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Monday, January 10, 2011

Chinaski - Megaton Robotic Apple Pie

Name: Chinaski
Album: Megaton Robotic Apple Pie
Year: 2005
Style: Post-Grunge, Alternative Rock
Similar Bands: Built To Spill, Janes Addiction, Jesus Lizard, Alice In Chains, Winston's Dog, Candlebox.
"One Word" Review: Slimy-Sludge-Rock
Based Out Of: L.A.
Label: Blame It On Mobeaky
Megaton Robotic Apple Pie - Cover, Back & CD
Megaton Robotic Apple Pie - Liner Notes & CD Tray

Megaton Robotic Apple Pie (2005)
  1. Frontline 3:52
  2. Troubled 3:30
  3. Numbered Days 3:41
  4. Whiskey Song 3:00
  5. Highway 61 2:52
  6. One More Lie 4:22
  7. What You Wanted 3:14
  8. Tijuana 3:28
  9. There is a Place 3:53
  10. Weight of the World 2:49
Album Rating (1-10): 3.5

Members & Other Bands
Bruce Lomet - Vox, Guitar, Producer
Dan Cudahy - Guitars, Producer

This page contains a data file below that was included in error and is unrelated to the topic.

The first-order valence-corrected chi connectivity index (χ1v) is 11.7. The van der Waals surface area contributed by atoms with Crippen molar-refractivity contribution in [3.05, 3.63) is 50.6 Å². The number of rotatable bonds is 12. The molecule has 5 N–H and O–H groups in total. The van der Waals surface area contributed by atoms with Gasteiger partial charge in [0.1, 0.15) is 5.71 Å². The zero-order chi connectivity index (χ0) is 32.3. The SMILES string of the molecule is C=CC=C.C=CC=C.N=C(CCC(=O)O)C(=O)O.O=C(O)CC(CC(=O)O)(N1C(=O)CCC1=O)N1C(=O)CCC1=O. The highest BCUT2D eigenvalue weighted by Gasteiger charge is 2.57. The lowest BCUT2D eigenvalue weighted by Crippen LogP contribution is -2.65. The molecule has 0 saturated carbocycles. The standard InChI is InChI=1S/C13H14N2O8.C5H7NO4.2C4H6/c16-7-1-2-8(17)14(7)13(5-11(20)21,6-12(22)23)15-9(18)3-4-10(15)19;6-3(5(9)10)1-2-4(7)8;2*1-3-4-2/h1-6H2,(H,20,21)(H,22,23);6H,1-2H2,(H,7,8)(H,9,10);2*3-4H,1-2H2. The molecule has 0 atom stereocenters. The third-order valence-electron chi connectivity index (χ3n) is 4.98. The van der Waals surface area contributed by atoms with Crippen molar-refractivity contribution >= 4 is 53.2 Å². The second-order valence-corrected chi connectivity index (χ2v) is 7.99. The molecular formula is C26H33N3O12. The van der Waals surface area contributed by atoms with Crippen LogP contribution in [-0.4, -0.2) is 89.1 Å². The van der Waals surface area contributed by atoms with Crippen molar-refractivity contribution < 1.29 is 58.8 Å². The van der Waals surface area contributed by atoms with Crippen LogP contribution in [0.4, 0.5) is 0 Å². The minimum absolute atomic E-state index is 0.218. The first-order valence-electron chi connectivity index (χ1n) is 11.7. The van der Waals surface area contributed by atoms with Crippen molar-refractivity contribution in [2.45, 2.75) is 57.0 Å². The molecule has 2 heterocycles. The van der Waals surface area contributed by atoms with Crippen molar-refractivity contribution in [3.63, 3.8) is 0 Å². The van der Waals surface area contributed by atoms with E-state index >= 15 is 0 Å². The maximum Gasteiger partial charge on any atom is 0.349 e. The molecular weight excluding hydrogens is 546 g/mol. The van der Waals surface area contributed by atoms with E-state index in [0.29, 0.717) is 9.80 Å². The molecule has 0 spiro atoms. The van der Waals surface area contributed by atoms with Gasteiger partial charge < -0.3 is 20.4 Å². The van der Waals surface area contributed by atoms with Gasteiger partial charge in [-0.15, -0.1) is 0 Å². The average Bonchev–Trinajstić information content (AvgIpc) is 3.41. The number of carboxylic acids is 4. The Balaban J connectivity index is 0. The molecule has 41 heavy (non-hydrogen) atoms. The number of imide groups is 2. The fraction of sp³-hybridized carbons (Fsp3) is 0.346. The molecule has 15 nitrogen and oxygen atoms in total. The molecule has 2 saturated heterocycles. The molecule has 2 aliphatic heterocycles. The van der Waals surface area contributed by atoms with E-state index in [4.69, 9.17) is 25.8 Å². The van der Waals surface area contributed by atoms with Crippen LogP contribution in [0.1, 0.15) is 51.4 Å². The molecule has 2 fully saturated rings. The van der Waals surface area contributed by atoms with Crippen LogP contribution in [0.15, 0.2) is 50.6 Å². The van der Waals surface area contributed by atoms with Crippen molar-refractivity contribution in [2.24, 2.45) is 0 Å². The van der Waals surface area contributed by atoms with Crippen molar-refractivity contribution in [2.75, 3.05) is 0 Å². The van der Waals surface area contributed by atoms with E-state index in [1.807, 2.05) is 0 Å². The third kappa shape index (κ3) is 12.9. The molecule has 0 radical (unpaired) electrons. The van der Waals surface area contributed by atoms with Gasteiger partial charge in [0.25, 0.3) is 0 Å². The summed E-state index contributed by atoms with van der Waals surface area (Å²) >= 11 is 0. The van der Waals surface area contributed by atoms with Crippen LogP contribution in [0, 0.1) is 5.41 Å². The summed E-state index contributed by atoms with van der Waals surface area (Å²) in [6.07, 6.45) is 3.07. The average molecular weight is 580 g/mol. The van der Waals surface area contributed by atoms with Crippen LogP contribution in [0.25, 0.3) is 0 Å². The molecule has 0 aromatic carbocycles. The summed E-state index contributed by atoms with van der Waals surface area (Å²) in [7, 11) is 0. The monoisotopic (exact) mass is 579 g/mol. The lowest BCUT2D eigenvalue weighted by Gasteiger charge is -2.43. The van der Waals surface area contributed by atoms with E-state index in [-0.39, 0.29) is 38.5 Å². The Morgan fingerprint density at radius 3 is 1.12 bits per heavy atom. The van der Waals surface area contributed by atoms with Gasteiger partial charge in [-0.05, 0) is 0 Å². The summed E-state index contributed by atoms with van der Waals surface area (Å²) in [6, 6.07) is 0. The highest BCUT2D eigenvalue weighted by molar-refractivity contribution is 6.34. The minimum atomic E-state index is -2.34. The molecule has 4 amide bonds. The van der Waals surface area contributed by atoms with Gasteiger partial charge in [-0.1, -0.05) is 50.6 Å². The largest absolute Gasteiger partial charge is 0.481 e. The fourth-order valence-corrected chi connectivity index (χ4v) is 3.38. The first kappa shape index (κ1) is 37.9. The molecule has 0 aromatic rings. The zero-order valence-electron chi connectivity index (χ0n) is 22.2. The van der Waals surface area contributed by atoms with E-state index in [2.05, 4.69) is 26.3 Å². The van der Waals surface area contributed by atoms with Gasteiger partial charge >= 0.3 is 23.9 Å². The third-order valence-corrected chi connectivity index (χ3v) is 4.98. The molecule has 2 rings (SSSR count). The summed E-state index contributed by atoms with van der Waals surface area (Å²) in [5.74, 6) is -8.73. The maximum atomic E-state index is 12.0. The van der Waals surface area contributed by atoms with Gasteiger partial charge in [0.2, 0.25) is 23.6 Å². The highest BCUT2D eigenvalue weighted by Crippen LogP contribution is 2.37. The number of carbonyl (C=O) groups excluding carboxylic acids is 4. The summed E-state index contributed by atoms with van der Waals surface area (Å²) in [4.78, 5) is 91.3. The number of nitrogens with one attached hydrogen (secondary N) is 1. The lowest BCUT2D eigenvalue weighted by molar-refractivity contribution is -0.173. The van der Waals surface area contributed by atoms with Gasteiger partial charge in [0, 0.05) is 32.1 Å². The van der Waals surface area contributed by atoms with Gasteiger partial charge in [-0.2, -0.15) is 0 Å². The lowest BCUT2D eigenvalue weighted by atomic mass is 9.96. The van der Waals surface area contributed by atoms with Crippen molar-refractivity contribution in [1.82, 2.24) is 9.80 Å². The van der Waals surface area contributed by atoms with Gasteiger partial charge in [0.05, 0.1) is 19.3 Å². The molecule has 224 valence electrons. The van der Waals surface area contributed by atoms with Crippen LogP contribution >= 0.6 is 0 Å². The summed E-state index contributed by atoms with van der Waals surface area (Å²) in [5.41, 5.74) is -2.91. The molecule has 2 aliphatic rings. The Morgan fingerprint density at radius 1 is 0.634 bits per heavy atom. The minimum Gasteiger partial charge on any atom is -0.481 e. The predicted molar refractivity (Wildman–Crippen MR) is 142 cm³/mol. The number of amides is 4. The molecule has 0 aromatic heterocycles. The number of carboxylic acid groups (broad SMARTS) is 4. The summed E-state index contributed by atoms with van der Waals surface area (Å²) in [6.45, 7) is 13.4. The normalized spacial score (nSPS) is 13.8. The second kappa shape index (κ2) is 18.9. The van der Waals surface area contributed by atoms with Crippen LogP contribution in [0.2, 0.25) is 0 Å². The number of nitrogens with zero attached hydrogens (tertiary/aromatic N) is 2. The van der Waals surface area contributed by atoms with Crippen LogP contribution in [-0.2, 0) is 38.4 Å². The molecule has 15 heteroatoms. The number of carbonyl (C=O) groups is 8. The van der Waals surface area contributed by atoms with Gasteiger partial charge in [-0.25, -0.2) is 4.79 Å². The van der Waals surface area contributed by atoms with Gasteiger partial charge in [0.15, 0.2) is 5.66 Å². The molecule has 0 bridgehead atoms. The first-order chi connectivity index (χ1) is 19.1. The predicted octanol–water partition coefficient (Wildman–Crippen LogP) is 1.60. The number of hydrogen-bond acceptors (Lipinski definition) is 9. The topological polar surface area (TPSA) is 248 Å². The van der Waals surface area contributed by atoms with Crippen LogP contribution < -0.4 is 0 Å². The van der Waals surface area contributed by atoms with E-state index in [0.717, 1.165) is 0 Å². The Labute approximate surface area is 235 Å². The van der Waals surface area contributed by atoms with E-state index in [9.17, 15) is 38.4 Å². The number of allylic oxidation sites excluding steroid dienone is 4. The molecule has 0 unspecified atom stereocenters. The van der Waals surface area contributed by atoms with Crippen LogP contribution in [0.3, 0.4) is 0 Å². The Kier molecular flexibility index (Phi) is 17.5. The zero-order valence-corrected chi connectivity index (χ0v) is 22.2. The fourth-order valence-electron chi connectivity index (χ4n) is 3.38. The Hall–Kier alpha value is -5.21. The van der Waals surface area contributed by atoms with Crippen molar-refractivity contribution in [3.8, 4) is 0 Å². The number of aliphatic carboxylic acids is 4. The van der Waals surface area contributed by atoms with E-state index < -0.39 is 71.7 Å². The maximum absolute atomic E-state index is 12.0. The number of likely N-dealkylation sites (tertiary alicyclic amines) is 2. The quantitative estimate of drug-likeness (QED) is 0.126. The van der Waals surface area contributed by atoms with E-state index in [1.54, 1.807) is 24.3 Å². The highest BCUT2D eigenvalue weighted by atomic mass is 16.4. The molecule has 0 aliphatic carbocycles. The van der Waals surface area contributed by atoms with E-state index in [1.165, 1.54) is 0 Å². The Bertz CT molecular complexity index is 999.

Collyn McCoy - Bass
Dave Weinstein - Drums
Mike Milchner - Recording, Mixing, Mastering
Kat Portie - Photography

Unknown-ness: I’ve never heard of these guys. I got the CD in the package of cast offs from a friend. The artwork of power lines would suggest that their music is high energy. The red color also notes energy. The album name is quirky, and seems to show a fun playful side to the band. This might be ok. It might be horrible too…

Album Review: “Frontline” feels like a type of song that a friend’s old band used to play. The vocals are rushed and a bit static, the song is driving, but features a slow breakdown, where it feels a bit like Alice in Chains. It is dark and droning.
“Troubled” is aggressive and driving. It is more skuzzy rock, you can feel the sludge and stink coming from the audio.
“Numbered Days” feels like a heavier Pearl Jam style song.
“Whiskey Song” features vocals as if the singer has a nasal infection, but not in a good way. The groove is that of alternative rock, and feels like it is right out of 1995.
“Highway 61” has a melody that reminds me of the same friend’s ex-band. The vocals are deep and annoying for my taste. It feels like Candlebox or something equally grungy.